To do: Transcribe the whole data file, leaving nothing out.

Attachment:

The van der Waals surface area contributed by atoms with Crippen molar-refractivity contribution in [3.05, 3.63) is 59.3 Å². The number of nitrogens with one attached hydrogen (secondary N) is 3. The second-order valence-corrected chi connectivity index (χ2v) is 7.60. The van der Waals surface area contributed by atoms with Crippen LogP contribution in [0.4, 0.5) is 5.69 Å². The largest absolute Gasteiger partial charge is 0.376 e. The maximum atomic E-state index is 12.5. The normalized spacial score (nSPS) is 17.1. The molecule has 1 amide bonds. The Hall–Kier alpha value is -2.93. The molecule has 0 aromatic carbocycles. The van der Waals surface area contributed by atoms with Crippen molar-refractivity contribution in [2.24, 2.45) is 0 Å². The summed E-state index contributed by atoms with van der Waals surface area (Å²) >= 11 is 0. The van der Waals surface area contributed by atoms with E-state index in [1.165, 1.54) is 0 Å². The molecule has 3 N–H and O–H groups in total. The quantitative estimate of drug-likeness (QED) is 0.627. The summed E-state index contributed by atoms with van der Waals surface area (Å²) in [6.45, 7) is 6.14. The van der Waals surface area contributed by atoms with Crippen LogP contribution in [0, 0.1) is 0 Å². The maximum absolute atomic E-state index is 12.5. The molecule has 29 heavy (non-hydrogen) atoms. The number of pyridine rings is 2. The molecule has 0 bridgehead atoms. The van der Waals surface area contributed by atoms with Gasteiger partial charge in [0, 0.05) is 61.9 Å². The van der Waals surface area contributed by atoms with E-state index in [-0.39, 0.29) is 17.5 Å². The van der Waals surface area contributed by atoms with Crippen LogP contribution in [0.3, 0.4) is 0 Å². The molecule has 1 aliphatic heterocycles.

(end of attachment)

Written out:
The van der Waals surface area contributed by atoms with Crippen molar-refractivity contribution in [3.05, 3.63) is 59.3 Å². The number of nitrogens with one attached hydrogen (secondary N) is 3. The second-order valence-corrected chi connectivity index (χ2v) is 7.60. The van der Waals surface area contributed by atoms with Crippen LogP contribution in [0.4, 0.5) is 5.69 Å². The largest absolute Gasteiger partial charge is 0.376 e. The maximum atomic E-state index is 12.5. The normalized spacial score (nSPS) is 17.1. The molecule has 1 amide bonds. The Hall–Kier alpha value is -2.93. The molecule has 0 aromatic carbocycles. The van der Waals surface area contributed by atoms with Crippen molar-refractivity contribution in [2.24, 2.45) is 0 Å². The summed E-state index contributed by atoms with van der Waals surface area (Å²) >= 11 is 0. The van der Waals surface area contributed by atoms with E-state index in [1.165, 1.54) is 0 Å². The molecule has 3 N–H and O–H groups in total. The quantitative estimate of drug-likeness (QED) is 0.627. The summed E-state index contributed by atoms with van der Waals surface area (Å²) in [6.45, 7) is 6.14. The van der Waals surface area contributed by atoms with Crippen LogP contribution in [0, 0.1) is 0 Å². The maximum absolute atomic E-state index is 12.5. The molecule has 29 heavy (non-hydrogen) atoms. The number of pyridine rings is 2. The molecule has 0 bridgehead atoms. The van der Waals surface area contributed by atoms with Gasteiger partial charge in [0, 0.05) is 61.9 Å². The van der Waals surface area contributed by atoms with E-state index in [-0.39, 0.29) is 17.5 Å². The van der Waals surface area contributed by atoms with Crippen LogP contribution in [0.3, 0.4) is 0 Å². The molecule has 1 aliphatic heterocycles.